Research Impact: early humans used expert woodworking skills to make sophisticated hunting weapons, British Academy Postdoctoral Fellow finds

6 Sep 2023

Research funded by the British Academy has revealed that early humans’ woodworking techniques were far more advanced than previously thought and allowed them to make sophisticated hunting weapons.

Led by experimental archaeologist Dr Annemieke Milks (University of Reading) and supported by the British Academy and the German Research Foundation, a team of researchers analysed a 300,000-year-old wooden stick using state-of-the-art imaging techniques such as 3-D microscopy and micro-CT scans. The 77cm-long stick was one of several different tools discovered in 1994 in Schöningen, a region in Germany that was submerged in water for most of the intervening time protecting the wooden artefacts from bacteria and fungi. The site has yielded the earliest large-scale record of wooden tools made by humans, opening the doors to new discoveries and insights.

Dr Milks and her team analyse the 300,000-year-old stick

The research team’s analysis suggests that the weapon, fashioned from the branch of a spruce tree, was scraped, seasoned and sanded before use and may have been designed to be thrown like a boomerang to stun medium-sized animals like deer. It demonstrates, for the first time, that Middle Pleistocene humans had the ability to plan well in advance and had strong knowledge of the properties of wood.

The findings, published in the PLOS ONE journal, also suggest that the use of lightweight throwing sticks during hunts could have involved the entire community, including as a learning tool for children.

Dr Milks’ study sets a new standard for analysing wooden tools, which had not previously been systematically analysed in the same way bone or stone tools have been.

Dr Annemieke Milks said:

“Having the opportunity to handle and understand the earliest weapons, shaped from spruce 300,000 years ago using simple stone tools, has been a very privileged experience. The interdisciplinary nature of the teamwork meant we all learnt new things from one another, as well as from this special object.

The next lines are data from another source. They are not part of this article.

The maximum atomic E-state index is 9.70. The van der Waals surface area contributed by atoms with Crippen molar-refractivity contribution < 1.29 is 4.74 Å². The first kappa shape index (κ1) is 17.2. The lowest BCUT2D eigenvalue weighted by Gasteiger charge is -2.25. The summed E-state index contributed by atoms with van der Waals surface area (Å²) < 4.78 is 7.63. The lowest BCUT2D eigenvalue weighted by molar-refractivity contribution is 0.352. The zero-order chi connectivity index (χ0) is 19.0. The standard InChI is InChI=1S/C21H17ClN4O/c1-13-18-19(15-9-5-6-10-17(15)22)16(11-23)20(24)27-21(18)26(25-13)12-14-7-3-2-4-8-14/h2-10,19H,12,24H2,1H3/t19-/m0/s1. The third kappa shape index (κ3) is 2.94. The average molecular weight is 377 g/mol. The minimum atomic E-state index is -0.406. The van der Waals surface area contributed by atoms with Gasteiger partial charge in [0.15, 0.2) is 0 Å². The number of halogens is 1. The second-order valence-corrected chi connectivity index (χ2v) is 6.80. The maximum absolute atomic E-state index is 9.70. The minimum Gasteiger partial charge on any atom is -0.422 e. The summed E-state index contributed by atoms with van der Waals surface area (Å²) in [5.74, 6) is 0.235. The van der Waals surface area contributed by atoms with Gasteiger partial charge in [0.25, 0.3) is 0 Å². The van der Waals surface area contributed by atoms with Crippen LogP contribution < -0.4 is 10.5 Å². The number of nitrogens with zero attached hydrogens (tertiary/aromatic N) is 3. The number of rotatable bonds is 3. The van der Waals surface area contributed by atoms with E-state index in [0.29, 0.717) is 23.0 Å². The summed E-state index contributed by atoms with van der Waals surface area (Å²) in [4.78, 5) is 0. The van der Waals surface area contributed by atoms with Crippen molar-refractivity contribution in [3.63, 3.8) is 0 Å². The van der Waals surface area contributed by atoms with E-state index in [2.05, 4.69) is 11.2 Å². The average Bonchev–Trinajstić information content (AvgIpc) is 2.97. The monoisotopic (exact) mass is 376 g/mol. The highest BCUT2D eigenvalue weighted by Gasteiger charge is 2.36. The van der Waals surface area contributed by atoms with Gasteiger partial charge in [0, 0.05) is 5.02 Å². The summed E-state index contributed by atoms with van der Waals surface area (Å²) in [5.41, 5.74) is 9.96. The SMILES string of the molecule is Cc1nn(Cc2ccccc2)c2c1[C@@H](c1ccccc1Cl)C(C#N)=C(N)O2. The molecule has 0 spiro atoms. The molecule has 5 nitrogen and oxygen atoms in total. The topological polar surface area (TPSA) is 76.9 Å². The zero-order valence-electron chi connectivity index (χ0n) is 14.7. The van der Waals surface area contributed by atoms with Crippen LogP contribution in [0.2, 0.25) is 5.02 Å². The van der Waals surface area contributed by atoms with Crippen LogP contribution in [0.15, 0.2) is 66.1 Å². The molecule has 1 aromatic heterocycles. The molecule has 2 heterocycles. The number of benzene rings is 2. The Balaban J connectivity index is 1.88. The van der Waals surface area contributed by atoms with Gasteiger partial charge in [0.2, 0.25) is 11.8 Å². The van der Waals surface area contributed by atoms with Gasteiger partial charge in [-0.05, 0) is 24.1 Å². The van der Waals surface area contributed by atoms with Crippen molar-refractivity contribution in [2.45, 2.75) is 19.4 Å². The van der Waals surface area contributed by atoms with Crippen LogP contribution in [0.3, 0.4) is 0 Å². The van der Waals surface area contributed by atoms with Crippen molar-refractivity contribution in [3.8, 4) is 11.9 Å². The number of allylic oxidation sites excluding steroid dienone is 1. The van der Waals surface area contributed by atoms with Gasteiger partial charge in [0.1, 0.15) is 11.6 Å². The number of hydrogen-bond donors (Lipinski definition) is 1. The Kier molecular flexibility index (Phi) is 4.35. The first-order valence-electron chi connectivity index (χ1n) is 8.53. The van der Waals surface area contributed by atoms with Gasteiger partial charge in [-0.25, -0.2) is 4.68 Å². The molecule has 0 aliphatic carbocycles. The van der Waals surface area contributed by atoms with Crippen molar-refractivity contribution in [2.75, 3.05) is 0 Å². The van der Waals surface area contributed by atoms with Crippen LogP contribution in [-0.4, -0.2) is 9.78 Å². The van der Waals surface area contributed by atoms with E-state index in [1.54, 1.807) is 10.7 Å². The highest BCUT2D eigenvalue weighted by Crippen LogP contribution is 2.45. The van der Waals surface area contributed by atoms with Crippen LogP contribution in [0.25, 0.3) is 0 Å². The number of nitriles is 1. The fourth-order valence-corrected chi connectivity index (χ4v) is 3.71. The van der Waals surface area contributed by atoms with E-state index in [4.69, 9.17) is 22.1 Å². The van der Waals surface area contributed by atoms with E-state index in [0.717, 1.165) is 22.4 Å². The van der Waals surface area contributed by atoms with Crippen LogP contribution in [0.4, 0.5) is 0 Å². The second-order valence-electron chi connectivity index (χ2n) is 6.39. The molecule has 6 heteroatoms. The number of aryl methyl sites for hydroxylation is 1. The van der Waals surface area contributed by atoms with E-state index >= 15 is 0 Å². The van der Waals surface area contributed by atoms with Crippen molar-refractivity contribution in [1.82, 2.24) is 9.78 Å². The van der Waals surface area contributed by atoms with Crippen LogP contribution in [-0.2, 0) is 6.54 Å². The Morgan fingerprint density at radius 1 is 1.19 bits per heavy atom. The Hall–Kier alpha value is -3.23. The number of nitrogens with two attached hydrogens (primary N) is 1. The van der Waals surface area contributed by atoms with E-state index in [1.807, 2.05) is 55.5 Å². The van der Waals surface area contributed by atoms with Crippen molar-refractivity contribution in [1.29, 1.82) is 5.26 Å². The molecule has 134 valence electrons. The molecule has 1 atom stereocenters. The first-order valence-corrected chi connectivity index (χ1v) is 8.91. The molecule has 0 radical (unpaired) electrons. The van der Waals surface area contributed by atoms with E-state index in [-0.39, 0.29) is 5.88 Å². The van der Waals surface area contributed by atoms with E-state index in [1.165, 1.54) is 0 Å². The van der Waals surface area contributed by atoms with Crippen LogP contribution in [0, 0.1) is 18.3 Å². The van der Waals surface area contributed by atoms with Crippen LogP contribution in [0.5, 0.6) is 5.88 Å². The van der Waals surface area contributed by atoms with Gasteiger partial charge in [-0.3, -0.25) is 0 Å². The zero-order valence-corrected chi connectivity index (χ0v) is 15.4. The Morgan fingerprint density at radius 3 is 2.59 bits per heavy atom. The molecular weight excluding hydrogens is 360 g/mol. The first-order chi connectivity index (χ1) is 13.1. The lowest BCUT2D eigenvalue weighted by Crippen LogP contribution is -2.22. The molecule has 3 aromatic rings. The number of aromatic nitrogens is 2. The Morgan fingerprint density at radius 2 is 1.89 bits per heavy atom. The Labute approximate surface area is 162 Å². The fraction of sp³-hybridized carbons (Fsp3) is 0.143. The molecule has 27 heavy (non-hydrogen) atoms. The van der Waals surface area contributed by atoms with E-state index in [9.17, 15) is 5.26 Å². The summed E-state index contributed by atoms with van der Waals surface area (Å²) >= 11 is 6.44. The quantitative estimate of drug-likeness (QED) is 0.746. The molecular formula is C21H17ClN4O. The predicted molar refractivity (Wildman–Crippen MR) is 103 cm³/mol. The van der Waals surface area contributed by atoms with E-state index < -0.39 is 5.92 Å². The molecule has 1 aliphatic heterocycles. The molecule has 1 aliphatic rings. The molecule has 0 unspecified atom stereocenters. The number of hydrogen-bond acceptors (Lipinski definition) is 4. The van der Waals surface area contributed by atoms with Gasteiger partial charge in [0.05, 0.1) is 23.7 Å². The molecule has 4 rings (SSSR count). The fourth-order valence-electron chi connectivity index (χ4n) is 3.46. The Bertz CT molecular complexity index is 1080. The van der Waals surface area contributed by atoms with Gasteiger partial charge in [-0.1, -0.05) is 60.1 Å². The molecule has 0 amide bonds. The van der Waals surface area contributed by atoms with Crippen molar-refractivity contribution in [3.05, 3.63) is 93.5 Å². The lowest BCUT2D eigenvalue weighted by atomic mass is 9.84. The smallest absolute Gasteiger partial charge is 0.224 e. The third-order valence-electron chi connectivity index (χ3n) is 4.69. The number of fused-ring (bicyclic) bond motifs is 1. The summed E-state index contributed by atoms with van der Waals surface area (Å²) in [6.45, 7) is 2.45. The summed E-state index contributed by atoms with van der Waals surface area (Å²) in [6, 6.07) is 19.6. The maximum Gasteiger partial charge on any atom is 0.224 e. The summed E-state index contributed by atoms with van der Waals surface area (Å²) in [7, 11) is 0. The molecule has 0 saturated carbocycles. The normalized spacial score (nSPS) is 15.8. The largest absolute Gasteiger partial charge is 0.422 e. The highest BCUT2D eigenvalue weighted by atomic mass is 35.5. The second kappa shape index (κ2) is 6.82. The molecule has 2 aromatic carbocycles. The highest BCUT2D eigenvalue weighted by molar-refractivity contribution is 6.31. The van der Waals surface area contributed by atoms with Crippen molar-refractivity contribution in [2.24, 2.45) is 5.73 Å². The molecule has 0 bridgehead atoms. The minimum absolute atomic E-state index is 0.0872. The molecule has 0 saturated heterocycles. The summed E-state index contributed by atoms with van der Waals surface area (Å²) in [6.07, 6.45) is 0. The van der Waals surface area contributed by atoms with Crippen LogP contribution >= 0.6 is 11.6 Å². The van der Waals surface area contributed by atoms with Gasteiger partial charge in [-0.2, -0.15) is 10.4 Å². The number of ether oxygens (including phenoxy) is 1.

“Although early woodworking may sound quite simple, the sophistication of the multiple steps involved, as well as intentionally designing a weapon capable of flight, really shows us how clever these early humans were. The study is the first of its kind to be able to clearly detail how the earliest woodworking was undertaken.

“When we think about the deep past, we can sometimes fail to envision what whole societies looked like, so it was interesting to consider how similar tools were used by children in more recent societies. Although we can’t know for certain whether or not kids used such tools for hunting, engaging in this possibility really helped bring the past alive for us.”

Dr Milks was awarded a Postdoctoral Fellowship by The British Academy in 2021 and her research project ‘Reverse Engineering Pleistocene Spears: Interdisciplinary Perspectives on Raw Materials and Performance’ has been highlighted in the national and regional media including in the BBC, The Independent, the New Scientist  and the Evening Standard.

Postdoctoral Fellowships are three-year awards given to outstanding early career researchers in the SHAPE disciplines who wish to pursue an independent research project. They are designed to strengthen award-holders experience of research and teaching in an academic environment.

The interdisciplinary nature of Dr Milks’ research, which utilises 3-D microscopy, micro-CT scans and 3-D models, emphasises the rewards and impact of Connected Knowledge in SHAPE research.

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